Can gardening improve the nation’s health?

Amanda Miller has her hands in the soil as she builds a garden in the grounds of Hampton Court Palace.

Crouched on a bank beside a stream, she is putting the final touches to a garden that attempts to convey the solitude of depression.

Her creation is one of several at the RHS Hampton Court Flower Show exploring links between health and horticulture.

“The one I’ve focused on is depression because I have family members and friends who have suffered from it,” she says.

“Rather than being inspired to do it, I was compelled to do it.”

A few days before the opening of the show, her garden, The Outside Room, is taking shape, despite the rain.

The periphery of the garden contains lush bright planting, which becomes sombre and sparse as you cross a dark moat on to a crumbling island.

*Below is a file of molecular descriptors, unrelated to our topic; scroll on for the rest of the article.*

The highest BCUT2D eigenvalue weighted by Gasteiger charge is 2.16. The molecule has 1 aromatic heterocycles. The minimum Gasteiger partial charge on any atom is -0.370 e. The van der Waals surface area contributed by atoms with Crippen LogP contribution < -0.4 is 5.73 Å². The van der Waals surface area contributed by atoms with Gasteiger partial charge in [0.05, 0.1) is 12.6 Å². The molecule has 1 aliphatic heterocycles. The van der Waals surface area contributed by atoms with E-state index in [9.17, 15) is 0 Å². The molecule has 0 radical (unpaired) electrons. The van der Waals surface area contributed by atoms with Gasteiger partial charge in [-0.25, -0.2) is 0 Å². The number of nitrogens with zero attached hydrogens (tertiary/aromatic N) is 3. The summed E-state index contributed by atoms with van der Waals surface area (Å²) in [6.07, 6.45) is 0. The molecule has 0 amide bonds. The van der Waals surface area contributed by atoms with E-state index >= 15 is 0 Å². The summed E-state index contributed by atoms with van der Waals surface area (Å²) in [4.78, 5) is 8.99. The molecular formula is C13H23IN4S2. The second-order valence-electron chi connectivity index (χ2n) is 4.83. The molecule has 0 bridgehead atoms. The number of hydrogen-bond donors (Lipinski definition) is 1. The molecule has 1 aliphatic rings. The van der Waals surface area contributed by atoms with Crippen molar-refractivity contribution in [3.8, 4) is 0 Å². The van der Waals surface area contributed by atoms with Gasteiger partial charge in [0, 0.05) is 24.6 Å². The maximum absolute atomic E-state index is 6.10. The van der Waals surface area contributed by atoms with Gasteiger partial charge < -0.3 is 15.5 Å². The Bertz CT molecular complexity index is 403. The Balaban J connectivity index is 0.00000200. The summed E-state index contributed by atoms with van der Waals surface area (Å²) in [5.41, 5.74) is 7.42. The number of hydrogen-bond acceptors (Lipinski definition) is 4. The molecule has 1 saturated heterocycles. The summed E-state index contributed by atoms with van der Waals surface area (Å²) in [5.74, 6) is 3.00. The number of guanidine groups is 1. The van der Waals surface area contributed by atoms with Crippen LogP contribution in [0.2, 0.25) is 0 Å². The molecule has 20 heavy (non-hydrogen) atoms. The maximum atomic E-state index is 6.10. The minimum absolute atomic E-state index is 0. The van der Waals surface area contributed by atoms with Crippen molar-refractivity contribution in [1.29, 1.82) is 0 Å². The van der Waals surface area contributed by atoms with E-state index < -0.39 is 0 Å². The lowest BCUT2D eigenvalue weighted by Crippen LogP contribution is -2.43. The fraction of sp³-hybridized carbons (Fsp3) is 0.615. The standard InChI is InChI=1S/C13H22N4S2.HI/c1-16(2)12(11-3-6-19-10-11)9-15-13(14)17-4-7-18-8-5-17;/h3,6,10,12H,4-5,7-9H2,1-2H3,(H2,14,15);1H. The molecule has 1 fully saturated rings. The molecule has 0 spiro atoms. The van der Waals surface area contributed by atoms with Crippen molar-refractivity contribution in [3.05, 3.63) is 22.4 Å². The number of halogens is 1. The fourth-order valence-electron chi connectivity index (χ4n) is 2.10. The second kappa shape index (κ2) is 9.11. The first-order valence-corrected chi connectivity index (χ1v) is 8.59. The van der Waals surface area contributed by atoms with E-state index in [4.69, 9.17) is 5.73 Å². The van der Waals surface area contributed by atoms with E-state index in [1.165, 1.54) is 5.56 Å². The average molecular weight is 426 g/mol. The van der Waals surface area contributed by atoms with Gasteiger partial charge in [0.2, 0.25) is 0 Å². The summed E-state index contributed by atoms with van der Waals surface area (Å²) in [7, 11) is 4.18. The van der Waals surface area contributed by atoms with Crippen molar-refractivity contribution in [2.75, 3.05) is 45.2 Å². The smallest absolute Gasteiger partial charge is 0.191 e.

“This signifies the sinking feeling and the darkness people suffering from depression will experience,” says Amanda, who became a garden designer after a career in the military.

She hopes visitors to the garden will respond to the connection with nature.

“I was at sea for six months, and I didn’t see any greenery,” she says.

“And, when you get on land, it is a different, very different feeling in connecting with nature.

“I think these two things run hand in hand with recovery and relaxation and all those sorts of things.”

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